The amendment proposed regarding HB 2341 by Senator Steve Russell would add a new section of law known as the “Scientific Education and Academic Freedom Act.” This proposed amendment is a resurrected form of HB 1551, which died in the Education Committee of the Senate this session.
The proposed amendment warrants a down vote for five reasons:
1) Senator Russell’s proposed amendment will very likely result in the “dumbing down” of Oklahoma’s schoolchildren. A person would be hard-pressed to find a non-bibilcally-influenced scientist who would attest to there being any major controversies to the “premises in the areas of biology, chemistry, meteorology” or “physics.” Biological evolution, for example, is considered a principle of modern biology, which is why it has not been debated by scientists for over half a century. Oklahoma already has comprehensive school science standards in place, therefore rather than alleviating uncertainty in teachers the amendment would generate a great deal more uncertainty. A greater uncertainty in teachers is not conducive to producing career and college-ready adults.
2) The language of the proposed amendment is imprecise and misleading. It erroneously throws together the “hard” sciences of biology, chemistry, meteorology and physics with the “soft” science of bioethics. “Hard” sciences such as biology, chemistry, meteorology and physics rely on strict and rigorous testing, quantifiable empirical data, focusing on accuracy and objectivity, and other evidence-based procedures, which is termed the scientific method. By contrast, a “soft” science such as bioethics rarely lends itself to this method, since it can be difficult to establish strictly measurable criteria, which often translates to a reliance on subjective, rather than objective, forms of data. The language of the proposed amendment illustrates why scientists, rather than politicians, should be those outlining standards for public school science education. The imprecise and misleading language of the proposed amendment can lead to confusion not only on the Senate floor but in the implementation of the act it proposes, should HB 2341 be passed with this amendment in place.
3) The proposed amendment will achieve the opposite of “developing critical thinking skills” It is stated that public school officials and school boards would “endeavor” to “develop critical thinking skills, and respond appropriately and respectfully to differences of opinion about controversial issues.” This is antithetical to the way science works and illustrates another deficiency in the caliber of students churned out by the U.S. public school system. Science is not a product of “opinions.” Unlike with religion, scientists change their views when the facts they base their views on are proven false. Since reputation is typically the most important factor in furthering a career, scientists are a conservative lot and tend to refrain from elevating theory to fact unless the theory undergoes – and withstands – rigorous testing known as the scientific method. This process demands that an explanation not be taken for truth if the evidence is not observable, measurable and testable. It includes replication of results in subsequent testing, including by rival scientists, and finally peer review. It is the very essence of science to consider all scientifically valid information on a subject since new discoveries may negate a theory (these days this is not common, but it is nevertheless a necessary and accepted part of the scientific process). Therefore the proposed amendment is also redundant.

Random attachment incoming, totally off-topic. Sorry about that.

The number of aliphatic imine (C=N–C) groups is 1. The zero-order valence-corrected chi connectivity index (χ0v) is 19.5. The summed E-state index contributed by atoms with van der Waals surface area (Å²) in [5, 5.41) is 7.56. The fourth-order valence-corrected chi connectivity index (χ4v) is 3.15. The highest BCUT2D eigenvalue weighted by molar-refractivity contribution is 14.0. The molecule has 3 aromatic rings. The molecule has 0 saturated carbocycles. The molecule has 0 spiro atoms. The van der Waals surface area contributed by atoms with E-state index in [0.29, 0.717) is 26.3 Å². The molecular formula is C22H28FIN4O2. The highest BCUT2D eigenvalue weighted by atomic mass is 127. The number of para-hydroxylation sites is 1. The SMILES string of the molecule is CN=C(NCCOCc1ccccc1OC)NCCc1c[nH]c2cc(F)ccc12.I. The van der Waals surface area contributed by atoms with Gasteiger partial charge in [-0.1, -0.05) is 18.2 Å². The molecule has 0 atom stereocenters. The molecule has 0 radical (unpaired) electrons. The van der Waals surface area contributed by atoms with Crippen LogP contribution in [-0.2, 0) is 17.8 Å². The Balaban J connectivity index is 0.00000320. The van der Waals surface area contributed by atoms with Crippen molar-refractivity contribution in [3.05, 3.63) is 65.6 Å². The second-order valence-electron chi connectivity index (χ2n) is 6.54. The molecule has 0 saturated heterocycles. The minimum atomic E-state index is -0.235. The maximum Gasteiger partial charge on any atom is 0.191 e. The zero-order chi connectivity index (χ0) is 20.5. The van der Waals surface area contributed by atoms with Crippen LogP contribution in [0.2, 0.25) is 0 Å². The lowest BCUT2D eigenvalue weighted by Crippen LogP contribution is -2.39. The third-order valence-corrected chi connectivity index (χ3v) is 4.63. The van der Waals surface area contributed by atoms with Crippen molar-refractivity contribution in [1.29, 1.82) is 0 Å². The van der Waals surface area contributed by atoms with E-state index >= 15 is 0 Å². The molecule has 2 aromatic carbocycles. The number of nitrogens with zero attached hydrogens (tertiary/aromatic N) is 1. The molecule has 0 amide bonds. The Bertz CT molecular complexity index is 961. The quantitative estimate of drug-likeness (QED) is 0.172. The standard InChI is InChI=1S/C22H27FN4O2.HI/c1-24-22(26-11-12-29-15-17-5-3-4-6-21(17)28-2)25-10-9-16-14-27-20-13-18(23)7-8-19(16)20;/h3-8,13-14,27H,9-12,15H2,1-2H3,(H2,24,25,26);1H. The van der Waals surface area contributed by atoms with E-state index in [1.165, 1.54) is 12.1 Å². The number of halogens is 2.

4) The proposed amendment will not adequately prepare students for college-level coursework. The language of Senator Russell’s proposed amendment states “no student in any public school or institution shall be penalized in any way because the student may subscribe to a particular position on scientific theories.” Evolution is regarded as a “fact among scientists” and a biologist cannot operate without knowledge of this science. To conjure up non-existent “controversy” by comparing evolution with notions that directly contradict established science such as “Intelligent Design” corrodes understanding of the scientific process. This is why the Texas-based Institute for Creation Research (ICR) closed its science graduate school in 2010 after being denied accreditation by the State and losing a lawsuit appealing the decision. On ICR’s appeal, the District Court sided with the Texas Higher Education Coordinating Board, which stated, “Our primary objective in looking at this program is to make sure any master’s degree in science education will prepare teachers who can get students in high school ready to do college-level work in science.”
5) The proposed amendment will almost certainly create an extra burden on the courts and taxpayers. Academic freedom, as Senator Russell proposes, cannot be used to override state standards and it cannot be used to violate federal law.However, teachers with a religious agenda may use his proposed legislation as an excuse to inject “Intelligent Design”/creationism into their curricula. As such, the proposed amendment would encourage violation of the First Amendment of the U.S. Constitution prohibiting government sponsored religion thereby spawning potentially hundreds of court cases.
CONTACT: Troy Boyle, President of the National Atheist Party, by phone at 224.210.1211,
by email at NAP.President@usanap.org, or by post at PO Box 371 Florence, KY 41042.